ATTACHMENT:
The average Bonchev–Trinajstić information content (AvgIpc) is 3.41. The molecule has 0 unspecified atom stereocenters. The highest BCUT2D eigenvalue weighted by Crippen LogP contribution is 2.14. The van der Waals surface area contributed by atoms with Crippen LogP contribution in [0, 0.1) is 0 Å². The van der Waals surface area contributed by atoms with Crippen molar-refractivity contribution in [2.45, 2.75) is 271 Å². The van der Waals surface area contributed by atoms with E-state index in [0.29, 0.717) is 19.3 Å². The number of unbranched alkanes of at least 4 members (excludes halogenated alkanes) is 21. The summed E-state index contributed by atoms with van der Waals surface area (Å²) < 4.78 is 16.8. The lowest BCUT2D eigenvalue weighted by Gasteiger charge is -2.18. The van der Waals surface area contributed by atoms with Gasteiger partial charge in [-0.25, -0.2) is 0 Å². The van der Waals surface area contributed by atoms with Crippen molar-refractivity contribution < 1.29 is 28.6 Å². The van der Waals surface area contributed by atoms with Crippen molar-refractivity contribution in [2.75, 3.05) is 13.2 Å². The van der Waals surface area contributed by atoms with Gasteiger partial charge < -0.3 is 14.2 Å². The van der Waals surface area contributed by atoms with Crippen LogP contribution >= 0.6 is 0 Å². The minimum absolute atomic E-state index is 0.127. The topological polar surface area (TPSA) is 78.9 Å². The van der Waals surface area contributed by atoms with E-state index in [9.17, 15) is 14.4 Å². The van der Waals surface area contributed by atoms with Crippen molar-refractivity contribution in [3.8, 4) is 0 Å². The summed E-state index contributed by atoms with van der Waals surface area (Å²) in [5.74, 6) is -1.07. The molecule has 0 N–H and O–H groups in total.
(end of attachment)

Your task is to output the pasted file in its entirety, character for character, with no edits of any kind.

The average Bonchev–Trinajstić information content (AvgIpc) is 3.41. The molecule has 0 unspecified atom stereocenters. The highest BCUT2D eigenvalue weighted by Crippen LogP contribution is 2.14. The van der Waals surface area contributed by atoms with Crippen LogP contribution in [0, 0.1) is 0 Å². The van der Waals surface area contributed by atoms with Crippen molar-refractivity contribution in [2.45, 2.75) is 271 Å². The van der Waals surface area contributed by atoms with E-state index in [0.29, 0.717) is 19.3 Å². The number of unbranched alkanes of at least 4 members (excludes halogenated alkanes) is 21. The summed E-state index contributed by atoms with van der Waals surface area (Å²) < 4.78 is 16.8. The lowest BCUT2D eigenvalue weighted by Gasteiger charge is -2.18. The van der Waals surface area contributed by atoms with Gasteiger partial charge in [-0.25, -0.2) is 0 Å². The van der Waals surface area contributed by atoms with Crippen molar-refractivity contribution < 1.29 is 28.6 Å². The van der Waals surface area contributed by atoms with Crippen molar-refractivity contribution in [2.75, 3.05) is 13.2 Å². The van der Waals surface area contributed by atoms with Gasteiger partial charge < -0.3 is 14.2 Å². The van der Waals surface area contributed by atoms with Crippen LogP contribution >= 0.6 is 0 Å². The minimum absolute atomic E-state index is 0.127. The topological polar surface area (TPSA) is 78.9 Å². The van der Waals surface area contributed by atoms with E-state index in [9.17, 15) is 14.4 Å². The van der Waals surface area contributed by atoms with Crippen molar-refractivity contribution in [3.8, 4) is 0 Å². The summed E-state index contributed by atoms with van der Waals surface area (Å²) in [5.74, 6) is -1.07. The molecule has 0 N–H and O–H groups in total.